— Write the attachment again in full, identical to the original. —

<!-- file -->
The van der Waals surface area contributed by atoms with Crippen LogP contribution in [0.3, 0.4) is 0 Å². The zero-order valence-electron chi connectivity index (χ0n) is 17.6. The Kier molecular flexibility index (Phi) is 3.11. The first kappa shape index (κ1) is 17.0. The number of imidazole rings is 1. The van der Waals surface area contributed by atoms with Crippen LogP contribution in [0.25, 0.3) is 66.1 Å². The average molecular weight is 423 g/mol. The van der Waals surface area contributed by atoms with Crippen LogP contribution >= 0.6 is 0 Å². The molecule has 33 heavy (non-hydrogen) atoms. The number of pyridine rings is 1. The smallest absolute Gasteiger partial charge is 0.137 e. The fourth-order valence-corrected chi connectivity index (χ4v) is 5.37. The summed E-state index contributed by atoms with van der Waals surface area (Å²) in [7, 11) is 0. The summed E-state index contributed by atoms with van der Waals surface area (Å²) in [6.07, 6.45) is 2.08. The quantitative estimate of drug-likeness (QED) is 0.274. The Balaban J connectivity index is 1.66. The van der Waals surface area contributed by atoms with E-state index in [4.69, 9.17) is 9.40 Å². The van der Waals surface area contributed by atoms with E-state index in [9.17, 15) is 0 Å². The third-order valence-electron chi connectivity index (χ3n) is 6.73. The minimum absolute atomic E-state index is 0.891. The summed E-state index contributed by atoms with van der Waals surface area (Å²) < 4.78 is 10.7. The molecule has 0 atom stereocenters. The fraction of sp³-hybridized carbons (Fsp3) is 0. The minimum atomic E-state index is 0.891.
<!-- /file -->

The van der Waals surface area contributed by atoms with Crippen LogP contribution in [0.3, 0.4) is 0 Å². The zero-order valence-electron chi connectivity index (χ0n) is 17.6. The Kier molecular flexibility index (Phi) is 3.11. The first kappa shape index (κ1) is 17.0. The number of imidazole rings is 1. The van der Waals surface area contributed by atoms with Crippen LogP contribution in [0.25, 0.3) is 66.1 Å². The average molecular weight is 423 g/mol. The van der Waals surface area contributed by atoms with Crippen LogP contribution >= 0.6 is 0 Å². The molecule has 33 heavy (non-hydrogen) atoms. The number of pyridine rings is 1. The smallest absolute Gasteiger partial charge is 0.137 e. The fourth-order valence-corrected chi connectivity index (χ4v) is 5.37. The summed E-state index contributed by atoms with van der Waals surface area (Å²) in [7, 11) is 0. The summed E-state index contributed by atoms with van der Waals surface area (Å²) in [6.07, 6.45) is 2.08. The quantitative estimate of drug-likeness (QED) is 0.274. The Balaban J connectivity index is 1.66. The van der Waals surface area contributed by atoms with E-state index in [4.69, 9.17) is 9.40 Å². The van der Waals surface area contributed by atoms with E-state index in [9.17, 15) is 0 Å². The third-order valence-electron chi connectivity index (χ3n) is 6.73. The minimum absolute atomic E-state index is 0.891. The summed E-state index contributed by atoms with van der Waals surface area (Å²) < 4.78 is 10.7. The molecule has 0 atom stereocenters. The fraction of sp³-hybridized carbons (Fsp3) is 0. The minimum atomic E-state index is 0.891.